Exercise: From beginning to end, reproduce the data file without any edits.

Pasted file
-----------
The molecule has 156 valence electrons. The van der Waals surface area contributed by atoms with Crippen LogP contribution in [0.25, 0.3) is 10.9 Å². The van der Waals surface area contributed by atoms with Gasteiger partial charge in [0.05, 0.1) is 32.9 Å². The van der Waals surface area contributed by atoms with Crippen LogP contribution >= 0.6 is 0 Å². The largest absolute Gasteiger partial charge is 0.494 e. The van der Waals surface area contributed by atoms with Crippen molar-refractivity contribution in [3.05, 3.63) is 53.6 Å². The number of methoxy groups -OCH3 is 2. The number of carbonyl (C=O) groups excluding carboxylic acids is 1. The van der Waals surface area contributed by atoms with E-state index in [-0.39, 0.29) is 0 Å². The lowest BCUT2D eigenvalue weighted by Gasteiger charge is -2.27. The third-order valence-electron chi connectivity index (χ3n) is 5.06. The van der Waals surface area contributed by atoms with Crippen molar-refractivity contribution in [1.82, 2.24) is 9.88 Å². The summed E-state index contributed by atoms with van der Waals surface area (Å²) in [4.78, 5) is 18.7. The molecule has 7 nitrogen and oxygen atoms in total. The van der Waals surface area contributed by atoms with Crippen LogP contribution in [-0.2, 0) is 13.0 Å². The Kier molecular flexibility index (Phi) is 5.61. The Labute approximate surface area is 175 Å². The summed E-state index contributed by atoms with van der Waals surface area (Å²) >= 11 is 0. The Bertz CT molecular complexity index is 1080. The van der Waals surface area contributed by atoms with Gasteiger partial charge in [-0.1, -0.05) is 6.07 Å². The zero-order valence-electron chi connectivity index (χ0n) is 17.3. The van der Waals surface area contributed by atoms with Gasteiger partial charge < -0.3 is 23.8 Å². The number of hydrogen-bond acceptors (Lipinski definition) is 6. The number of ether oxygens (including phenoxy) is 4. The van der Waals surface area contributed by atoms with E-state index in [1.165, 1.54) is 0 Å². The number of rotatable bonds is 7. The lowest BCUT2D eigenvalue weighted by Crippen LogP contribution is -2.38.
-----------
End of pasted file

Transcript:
The molecule has 156 valence electrons. The van der Waals surface area contributed by atoms with Crippen LogP contribution in [0.25, 0.3) is 10.9 Å². The van der Waals surface area contributed by atoms with Gasteiger partial charge in [0.05, 0.1) is 32.9 Å². The van der Waals surface area contributed by atoms with Crippen LogP contribution >= 0.6 is 0 Å². The largest absolute Gasteiger partial charge is 0.494 e. The van der Waals surface area contributed by atoms with Crippen molar-refractivity contribution in [3.05, 3.63) is 53.6 Å². The number of methoxy groups -OCH3 is 2. The number of carbonyl (C=O) groups excluding carboxylic acids is 1. The van der Waals surface area contributed by atoms with E-state index in [-0.39, 0.29) is 0 Å². The lowest BCUT2D eigenvalue weighted by Gasteiger charge is -2.27. The third-order valence-electron chi connectivity index (χ3n) is 5.06. The van der Waals surface area contributed by atoms with Crippen molar-refractivity contribution in [1.82, 2.24) is 9.88 Å². The summed E-state index contributed by atoms with van der Waals surface area (Å²) in [4.78, 5) is 18.7. The molecule has 7 nitrogen and oxygen atoms in total. The van der Waals surface area contributed by atoms with Crippen LogP contribution in [-0.2, 0) is 13.0 Å². The Kier molecular flexibility index (Phi) is 5.61. The Labute approximate surface area is 175 Å². The summed E-state index contributed by atoms with van der Waals surface area (Å²) >= 11 is 0. The Bertz CT molecular complexity index is 1080. The van der Waals surface area contributed by atoms with Gasteiger partial charge in [-0.1, -0.05) is 6.07 Å². The zero-order valence-electron chi connectivity index (χ0n) is 17.3. The van der Waals surface area contributed by atoms with Gasteiger partial charge < -0.3 is 23.8 Å². The number of hydrogen-bond acceptors (Lipinski definition) is 6. The number of ether oxygens (including phenoxy) is 4. The van der Waals surface area contributed by atoms with E-state index in [1.165, 1.54) is 0 Å². The number of rotatable bonds is 7. The lowest BCUT2D eigenvalue weighted by Crippen LogP contribution is -2.38.